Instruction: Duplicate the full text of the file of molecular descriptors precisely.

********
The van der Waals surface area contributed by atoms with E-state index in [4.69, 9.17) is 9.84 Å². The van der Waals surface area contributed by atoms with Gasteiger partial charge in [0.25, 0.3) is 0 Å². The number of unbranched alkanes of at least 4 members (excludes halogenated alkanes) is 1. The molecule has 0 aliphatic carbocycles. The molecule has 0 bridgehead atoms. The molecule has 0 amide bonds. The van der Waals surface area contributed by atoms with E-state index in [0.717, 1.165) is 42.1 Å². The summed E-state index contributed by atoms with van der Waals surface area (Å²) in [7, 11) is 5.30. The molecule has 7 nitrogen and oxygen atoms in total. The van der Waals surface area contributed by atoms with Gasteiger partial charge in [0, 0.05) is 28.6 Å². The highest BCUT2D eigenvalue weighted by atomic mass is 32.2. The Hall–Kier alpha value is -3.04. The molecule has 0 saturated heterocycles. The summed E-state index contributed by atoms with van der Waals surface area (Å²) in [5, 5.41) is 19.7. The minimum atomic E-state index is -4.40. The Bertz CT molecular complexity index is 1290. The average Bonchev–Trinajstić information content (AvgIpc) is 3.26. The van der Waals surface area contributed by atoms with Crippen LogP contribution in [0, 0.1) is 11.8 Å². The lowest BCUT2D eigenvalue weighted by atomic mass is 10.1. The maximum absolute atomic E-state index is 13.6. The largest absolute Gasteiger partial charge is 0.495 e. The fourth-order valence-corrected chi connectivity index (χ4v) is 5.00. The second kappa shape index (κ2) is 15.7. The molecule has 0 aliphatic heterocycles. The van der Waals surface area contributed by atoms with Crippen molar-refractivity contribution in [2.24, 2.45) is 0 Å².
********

The van der Waals surface area contributed by atoms with E-state index in [4.69, 9.17) is 9.84 Å². The van der Waals surface area contributed by atoms with Gasteiger partial charge in [0.25, 0.3) is 0 Å². The number of unbranched alkanes of at least 4 members (excludes halogenated alkanes) is 1. The molecule has 0 aliphatic carbocycles. The molecule has 0 bridgehead atoms. The molecule has 0 amide bonds. The van der Waals surface area contributed by atoms with E-state index in [0.717, 1.165) is 42.1 Å². The summed E-state index contributed by atoms with van der Waals surface area (Å²) in [7, 11) is 5.30. The molecule has 7 nitrogen and oxygen atoms in total. The van der Waals surface area contributed by atoms with Gasteiger partial charge in [0, 0.05) is 28.6 Å². The highest BCUT2D eigenvalue weighted by atomic mass is 32.2. The Hall–Kier alpha value is -3.04. The molecule has 0 saturated heterocycles. The summed E-state index contributed by atoms with van der Waals surface area (Å²) in [5, 5.41) is 19.7. The minimum atomic E-state index is -4.40. The Bertz CT molecular complexity index is 1290. The average Bonchev–Trinajstić information content (AvgIpc) is 3.26. The van der Waals surface area contributed by atoms with Crippen LogP contribution in [0, 0.1) is 11.8 Å². The lowest BCUT2D eigenvalue weighted by atomic mass is 10.1. The maximum absolute atomic E-state index is 13.6. The largest absolute Gasteiger partial charge is 0.495 e. The fourth-order valence-corrected chi connectivity index (χ4v) is 5.00. The second kappa shape index (κ2) is 15.7. The molecule has 0 aliphatic heterocycles. The van der Waals surface area contributed by atoms with Crippen molar-refractivity contribution in [2.24, 2.45) is 0 Å².